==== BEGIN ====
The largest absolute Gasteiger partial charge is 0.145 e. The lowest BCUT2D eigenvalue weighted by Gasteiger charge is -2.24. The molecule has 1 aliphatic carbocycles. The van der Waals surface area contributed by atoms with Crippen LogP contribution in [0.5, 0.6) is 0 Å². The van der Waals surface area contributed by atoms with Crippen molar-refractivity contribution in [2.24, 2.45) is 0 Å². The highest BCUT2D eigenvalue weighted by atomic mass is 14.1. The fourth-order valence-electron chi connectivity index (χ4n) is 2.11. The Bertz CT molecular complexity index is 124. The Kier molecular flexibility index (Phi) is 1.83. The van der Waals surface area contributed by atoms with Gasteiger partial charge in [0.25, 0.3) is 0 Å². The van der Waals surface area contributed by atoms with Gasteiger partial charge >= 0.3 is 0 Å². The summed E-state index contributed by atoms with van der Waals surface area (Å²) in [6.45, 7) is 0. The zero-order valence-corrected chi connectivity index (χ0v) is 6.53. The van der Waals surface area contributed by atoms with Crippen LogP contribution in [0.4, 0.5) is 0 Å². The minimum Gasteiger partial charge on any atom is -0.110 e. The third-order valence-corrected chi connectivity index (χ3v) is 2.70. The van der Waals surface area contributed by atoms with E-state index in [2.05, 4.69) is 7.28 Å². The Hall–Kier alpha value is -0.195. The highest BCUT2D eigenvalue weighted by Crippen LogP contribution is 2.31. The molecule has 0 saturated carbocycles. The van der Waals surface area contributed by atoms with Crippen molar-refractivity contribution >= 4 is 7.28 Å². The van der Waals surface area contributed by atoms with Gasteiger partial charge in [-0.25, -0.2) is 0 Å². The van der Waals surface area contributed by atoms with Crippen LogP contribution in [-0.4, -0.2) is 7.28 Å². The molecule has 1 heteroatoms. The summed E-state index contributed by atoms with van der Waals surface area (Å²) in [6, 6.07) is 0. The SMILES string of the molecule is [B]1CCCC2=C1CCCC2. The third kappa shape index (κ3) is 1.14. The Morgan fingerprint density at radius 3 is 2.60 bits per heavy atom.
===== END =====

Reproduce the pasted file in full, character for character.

The largest absolute Gasteiger partial charge is 0.145 e. The lowest BCUT2D eigenvalue weighted by Gasteiger charge is -2.24. The molecule has 1 aliphatic carbocycles. The van der Waals surface area contributed by atoms with Crippen LogP contribution in [0.5, 0.6) is 0 Å². The van der Waals surface area contributed by atoms with Crippen molar-refractivity contribution in [2.24, 2.45) is 0 Å². The highest BCUT2D eigenvalue weighted by atomic mass is 14.1. The fourth-order valence-electron chi connectivity index (χ4n) is 2.11. The Bertz CT molecular complexity index is 124. The Kier molecular flexibility index (Phi) is 1.83. The van der Waals surface area contributed by atoms with Gasteiger partial charge in [0.25, 0.3) is 0 Å². The van der Waals surface area contributed by atoms with Gasteiger partial charge >= 0.3 is 0 Å². The summed E-state index contributed by atoms with van der Waals surface area (Å²) in [6.45, 7) is 0. The zero-order valence-corrected chi connectivity index (χ0v) is 6.53. The van der Waals surface area contributed by atoms with Crippen LogP contribution in [0.4, 0.5) is 0 Å². The minimum Gasteiger partial charge on any atom is -0.110 e. The third-order valence-corrected chi connectivity index (χ3v) is 2.70. The van der Waals surface area contributed by atoms with E-state index in [2.05, 4.69) is 7.28 Å². The Hall–Kier alpha value is -0.195. The highest BCUT2D eigenvalue weighted by Crippen LogP contribution is 2.31. The molecule has 0 saturated carbocycles. The van der Waals surface area contributed by atoms with Crippen molar-refractivity contribution >= 4 is 7.28 Å². The van der Waals surface area contributed by atoms with Gasteiger partial charge in [-0.25, -0.2) is 0 Å². The van der Waals surface area contributed by atoms with Crippen LogP contribution in [-0.4, -0.2) is 7.28 Å². The molecule has 1 heteroatoms. The summed E-state index contributed by atoms with van der Waals surface area (Å²) in [6, 6.07) is 0. The SMILES string of the molecule is [B]1CCCC2=C1CCCC2. The third kappa shape index (κ3) is 1.14. The Morgan fingerprint density at radius 3 is 2.60 bits per heavy atom.